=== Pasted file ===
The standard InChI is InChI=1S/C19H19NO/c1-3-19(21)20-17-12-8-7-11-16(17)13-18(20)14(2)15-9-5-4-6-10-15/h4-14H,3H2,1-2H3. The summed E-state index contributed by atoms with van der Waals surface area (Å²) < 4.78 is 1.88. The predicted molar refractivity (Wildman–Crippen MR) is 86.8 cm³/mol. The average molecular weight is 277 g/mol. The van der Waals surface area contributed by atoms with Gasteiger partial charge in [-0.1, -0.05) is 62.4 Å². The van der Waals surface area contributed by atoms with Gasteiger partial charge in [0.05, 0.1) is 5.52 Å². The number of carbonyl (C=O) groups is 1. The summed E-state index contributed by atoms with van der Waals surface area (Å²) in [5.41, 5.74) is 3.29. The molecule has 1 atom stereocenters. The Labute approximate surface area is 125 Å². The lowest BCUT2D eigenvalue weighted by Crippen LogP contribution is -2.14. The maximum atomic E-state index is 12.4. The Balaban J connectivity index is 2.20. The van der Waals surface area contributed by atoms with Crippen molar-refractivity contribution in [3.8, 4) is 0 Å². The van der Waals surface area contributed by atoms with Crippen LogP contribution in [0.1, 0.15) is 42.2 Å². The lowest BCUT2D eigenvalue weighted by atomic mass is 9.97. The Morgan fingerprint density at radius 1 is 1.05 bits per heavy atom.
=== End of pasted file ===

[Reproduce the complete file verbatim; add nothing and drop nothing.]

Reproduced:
The standard InChI is InChI=1S/C19H19NO/c1-3-19(21)20-17-12-8-7-11-16(17)13-18(20)14(2)15-9-5-4-6-10-15/h4-14H,3H2,1-2H3. The summed E-state index contributed by atoms with van der Waals surface area (Å²) < 4.78 is 1.88. The predicted molar refractivity (Wildman–Crippen MR) is 86.8 cm³/mol. The average molecular weight is 277 g/mol. The van der Waals surface area contributed by atoms with Gasteiger partial charge in [-0.1, -0.05) is 62.4 Å². The van der Waals surface area contributed by atoms with Gasteiger partial charge in [0.05, 0.1) is 5.52 Å². The number of carbonyl (C=O) groups is 1. The summed E-state index contributed by atoms with van der Waals surface area (Å²) in [5.41, 5.74) is 3.29. The molecule has 1 atom stereocenters. The Labute approximate surface area is 125 Å². The lowest BCUT2D eigenvalue weighted by Crippen LogP contribution is -2.14. The maximum atomic E-state index is 12.4. The Balaban J connectivity index is 2.20. The van der Waals surface area contributed by atoms with Crippen molar-refractivity contribution in [3.8, 4) is 0 Å². The van der Waals surface area contributed by atoms with Crippen LogP contribution in [0.1, 0.15) is 42.2 Å². The lowest BCUT2D eigenvalue weighted by atomic mass is 9.97. The Morgan fingerprint density at radius 1 is 1.05 bits per heavy atom.